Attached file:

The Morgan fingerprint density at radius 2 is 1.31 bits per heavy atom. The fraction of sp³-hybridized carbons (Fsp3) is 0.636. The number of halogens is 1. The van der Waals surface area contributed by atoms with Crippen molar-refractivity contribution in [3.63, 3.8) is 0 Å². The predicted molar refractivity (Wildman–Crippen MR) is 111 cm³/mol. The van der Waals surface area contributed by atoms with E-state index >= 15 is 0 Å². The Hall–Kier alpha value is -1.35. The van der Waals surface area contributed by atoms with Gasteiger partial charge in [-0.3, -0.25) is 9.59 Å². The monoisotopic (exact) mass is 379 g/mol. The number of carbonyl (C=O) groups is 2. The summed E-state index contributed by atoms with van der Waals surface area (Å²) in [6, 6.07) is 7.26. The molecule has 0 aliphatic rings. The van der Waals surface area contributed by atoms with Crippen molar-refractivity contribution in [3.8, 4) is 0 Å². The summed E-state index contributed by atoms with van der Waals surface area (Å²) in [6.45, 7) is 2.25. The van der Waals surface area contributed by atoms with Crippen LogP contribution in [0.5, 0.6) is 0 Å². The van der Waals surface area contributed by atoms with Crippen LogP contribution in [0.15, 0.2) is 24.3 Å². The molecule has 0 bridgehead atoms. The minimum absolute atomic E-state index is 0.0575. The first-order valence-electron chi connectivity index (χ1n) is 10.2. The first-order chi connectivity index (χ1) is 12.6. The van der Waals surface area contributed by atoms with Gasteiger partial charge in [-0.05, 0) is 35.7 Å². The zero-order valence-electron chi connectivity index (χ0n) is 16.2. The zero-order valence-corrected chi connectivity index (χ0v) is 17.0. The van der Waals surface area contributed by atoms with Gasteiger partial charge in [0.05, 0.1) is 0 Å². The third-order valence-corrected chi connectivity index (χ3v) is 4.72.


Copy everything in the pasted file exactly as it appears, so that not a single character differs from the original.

The Morgan fingerprint density at radius 2 is 1.31 bits per heavy atom. The fraction of sp³-hybridized carbons (Fsp3) is 0.636. The number of halogens is 1. The van der Waals surface area contributed by atoms with Crippen molar-refractivity contribution in [3.63, 3.8) is 0 Å². The predicted molar refractivity (Wildman–Crippen MR) is 111 cm³/mol. The van der Waals surface area contributed by atoms with E-state index >= 15 is 0 Å². The Hall–Kier alpha value is -1.35. The van der Waals surface area contributed by atoms with Gasteiger partial charge in [-0.3, -0.25) is 9.59 Å². The monoisotopic (exact) mass is 379 g/mol. The number of carbonyl (C=O) groups is 2. The summed E-state index contributed by atoms with van der Waals surface area (Å²) in [6, 6.07) is 7.26. The molecule has 0 aliphatic rings. The van der Waals surface area contributed by atoms with Crippen molar-refractivity contribution in [3.8, 4) is 0 Å². The summed E-state index contributed by atoms with van der Waals surface area (Å²) in [6.45, 7) is 2.25. The van der Waals surface area contributed by atoms with Crippen LogP contribution in [0.5, 0.6) is 0 Å². The van der Waals surface area contributed by atoms with Crippen LogP contribution in [0.15, 0.2) is 24.3 Å². The molecule has 0 bridgehead atoms. The minimum absolute atomic E-state index is 0.0575. The first-order valence-electron chi connectivity index (χ1n) is 10.2. The first-order chi connectivity index (χ1) is 12.6. The van der Waals surface area contributed by atoms with Gasteiger partial charge in [-0.05, 0) is 35.7 Å². The zero-order valence-electron chi connectivity index (χ0n) is 16.2. The zero-order valence-corrected chi connectivity index (χ0v) is 17.0. The van der Waals surface area contributed by atoms with Gasteiger partial charge in [0.05, 0.1) is 0 Å². The third-order valence-corrected chi connectivity index (χ3v) is 4.72.